Classifying evidence-based practice through partnerships based on practice-based evidence
Evidence-based reforms that emphasize the identification and implementation of empirically validated practices are at the forefront of educational research, and recently, the Council for Exceptional Children (CEC; 2014) published a set of standards for establishing evidence-based practices in special education. Although 30 years of research supports the effectiveness of ClassWide Peer Tutoring (CWPT), an instructional strategy intended to increase engagement and improve academic outcomes for students with disabilities, a formal evidence- based review has not yet been conducted on the practice. The purpose of this study is to examine whether CWPT, as developed by the Juniper Gardens Children’s Project at the University of Kansas, can be considered an evidencebased practice for academic outcomes of students with high incidence disabilities using the CEC standards. Sixteen single-case design studies met inclusion criteria; no studies addressed all the required quality indicators. Although results of multiple studies show that CWPT had positive effects, the lack of methodologically sound studies supporting the practicemeans that CWPT is not considered an evidence-based practice according to the CEC (2014) standards. Implications for research and practice are discussed.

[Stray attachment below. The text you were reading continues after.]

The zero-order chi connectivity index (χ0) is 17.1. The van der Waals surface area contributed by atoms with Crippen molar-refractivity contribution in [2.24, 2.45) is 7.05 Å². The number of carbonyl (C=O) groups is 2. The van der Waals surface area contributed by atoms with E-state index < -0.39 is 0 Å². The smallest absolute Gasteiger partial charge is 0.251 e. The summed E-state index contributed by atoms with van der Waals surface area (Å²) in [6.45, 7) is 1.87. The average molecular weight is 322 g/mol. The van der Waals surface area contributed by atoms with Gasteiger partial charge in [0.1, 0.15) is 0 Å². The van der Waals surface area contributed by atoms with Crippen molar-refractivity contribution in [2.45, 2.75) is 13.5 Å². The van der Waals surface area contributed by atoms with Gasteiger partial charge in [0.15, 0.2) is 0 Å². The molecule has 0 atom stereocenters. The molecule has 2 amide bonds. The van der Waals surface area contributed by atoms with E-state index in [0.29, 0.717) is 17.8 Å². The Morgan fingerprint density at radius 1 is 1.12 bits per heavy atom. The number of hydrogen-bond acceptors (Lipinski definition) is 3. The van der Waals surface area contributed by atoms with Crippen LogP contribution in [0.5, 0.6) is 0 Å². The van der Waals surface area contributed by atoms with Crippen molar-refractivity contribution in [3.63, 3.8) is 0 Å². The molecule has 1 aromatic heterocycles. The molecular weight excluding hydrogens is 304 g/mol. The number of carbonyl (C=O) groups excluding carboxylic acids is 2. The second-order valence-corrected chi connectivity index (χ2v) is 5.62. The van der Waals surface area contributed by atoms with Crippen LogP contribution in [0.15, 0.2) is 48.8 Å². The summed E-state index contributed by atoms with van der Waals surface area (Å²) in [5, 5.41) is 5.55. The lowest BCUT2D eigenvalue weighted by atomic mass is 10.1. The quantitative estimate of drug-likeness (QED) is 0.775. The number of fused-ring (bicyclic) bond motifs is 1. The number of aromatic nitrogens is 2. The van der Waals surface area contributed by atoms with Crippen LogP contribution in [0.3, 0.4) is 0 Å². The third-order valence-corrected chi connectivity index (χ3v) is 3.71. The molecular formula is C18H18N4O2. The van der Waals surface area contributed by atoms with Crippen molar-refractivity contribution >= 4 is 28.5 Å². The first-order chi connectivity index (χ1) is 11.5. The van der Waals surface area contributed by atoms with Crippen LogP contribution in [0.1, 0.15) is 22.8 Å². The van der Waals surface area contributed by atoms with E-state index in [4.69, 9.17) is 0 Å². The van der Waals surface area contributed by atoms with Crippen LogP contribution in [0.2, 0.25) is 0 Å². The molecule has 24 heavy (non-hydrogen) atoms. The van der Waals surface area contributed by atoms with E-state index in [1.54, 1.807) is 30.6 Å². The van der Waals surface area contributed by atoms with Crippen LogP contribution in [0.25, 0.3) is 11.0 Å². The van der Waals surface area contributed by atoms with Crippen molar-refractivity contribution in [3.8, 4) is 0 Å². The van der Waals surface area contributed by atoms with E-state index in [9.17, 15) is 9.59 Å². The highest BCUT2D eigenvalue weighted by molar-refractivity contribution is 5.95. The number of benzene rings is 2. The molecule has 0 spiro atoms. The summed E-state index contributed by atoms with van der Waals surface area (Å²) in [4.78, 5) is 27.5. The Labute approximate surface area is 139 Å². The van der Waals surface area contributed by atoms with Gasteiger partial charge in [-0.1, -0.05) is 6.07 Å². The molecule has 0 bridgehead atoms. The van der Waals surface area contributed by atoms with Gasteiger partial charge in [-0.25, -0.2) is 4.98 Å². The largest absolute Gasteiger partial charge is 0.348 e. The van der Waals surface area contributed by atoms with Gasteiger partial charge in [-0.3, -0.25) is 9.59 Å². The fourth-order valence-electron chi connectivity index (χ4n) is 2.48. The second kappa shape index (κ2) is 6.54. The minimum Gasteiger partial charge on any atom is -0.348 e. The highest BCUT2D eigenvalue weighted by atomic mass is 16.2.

Cook, S. E. C., Cook, B., & Cook, L. (2016). Classifying evidence-based practice through partnerships based on practice-based evidence. Exceptionality.